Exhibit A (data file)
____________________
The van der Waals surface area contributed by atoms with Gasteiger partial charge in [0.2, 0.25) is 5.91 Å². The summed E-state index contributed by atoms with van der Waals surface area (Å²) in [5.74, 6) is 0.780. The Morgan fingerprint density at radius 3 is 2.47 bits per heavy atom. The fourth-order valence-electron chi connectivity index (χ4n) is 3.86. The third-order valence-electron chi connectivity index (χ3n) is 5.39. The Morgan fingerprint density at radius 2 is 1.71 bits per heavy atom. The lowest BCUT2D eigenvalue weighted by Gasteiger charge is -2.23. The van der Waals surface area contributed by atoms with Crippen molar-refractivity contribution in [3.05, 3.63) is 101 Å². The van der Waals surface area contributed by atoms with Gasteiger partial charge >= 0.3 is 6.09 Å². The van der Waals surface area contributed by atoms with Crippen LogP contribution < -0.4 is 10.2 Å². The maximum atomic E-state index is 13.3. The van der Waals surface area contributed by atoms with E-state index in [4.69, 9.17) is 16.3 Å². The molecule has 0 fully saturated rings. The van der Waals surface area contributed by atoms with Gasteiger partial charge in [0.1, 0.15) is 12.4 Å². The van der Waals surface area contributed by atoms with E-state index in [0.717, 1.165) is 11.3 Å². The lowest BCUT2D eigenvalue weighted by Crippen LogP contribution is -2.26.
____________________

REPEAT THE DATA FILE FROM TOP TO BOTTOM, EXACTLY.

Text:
The van der Waals surface area contributed by atoms with Gasteiger partial charge in [0.2, 0.25) is 5.91 Å². The summed E-state index contributed by atoms with van der Waals surface area (Å²) in [5.74, 6) is 0.780. The Morgan fingerprint density at radius 3 is 2.47 bits per heavy atom. The fourth-order valence-electron chi connectivity index (χ4n) is 3.86. The third-order valence-electron chi connectivity index (χ3n) is 5.39. The Morgan fingerprint density at radius 2 is 1.71 bits per heavy atom. The lowest BCUT2D eigenvalue weighted by Gasteiger charge is -2.23. The van der Waals surface area contributed by atoms with Crippen molar-refractivity contribution in [3.05, 3.63) is 101 Å². The van der Waals surface area contributed by atoms with Gasteiger partial charge >= 0.3 is 6.09 Å². The van der Waals surface area contributed by atoms with Crippen LogP contribution < -0.4 is 10.2 Å². The maximum atomic E-state index is 13.3. The van der Waals surface area contributed by atoms with E-state index in [4.69, 9.17) is 16.3 Å². The molecule has 0 fully saturated rings. The van der Waals surface area contributed by atoms with Gasteiger partial charge in [0.1, 0.15) is 12.4 Å². The van der Waals surface area contributed by atoms with E-state index in [0.717, 1.165) is 11.3 Å². The lowest BCUT2D eigenvalue weighted by Crippen LogP contribution is -2.26.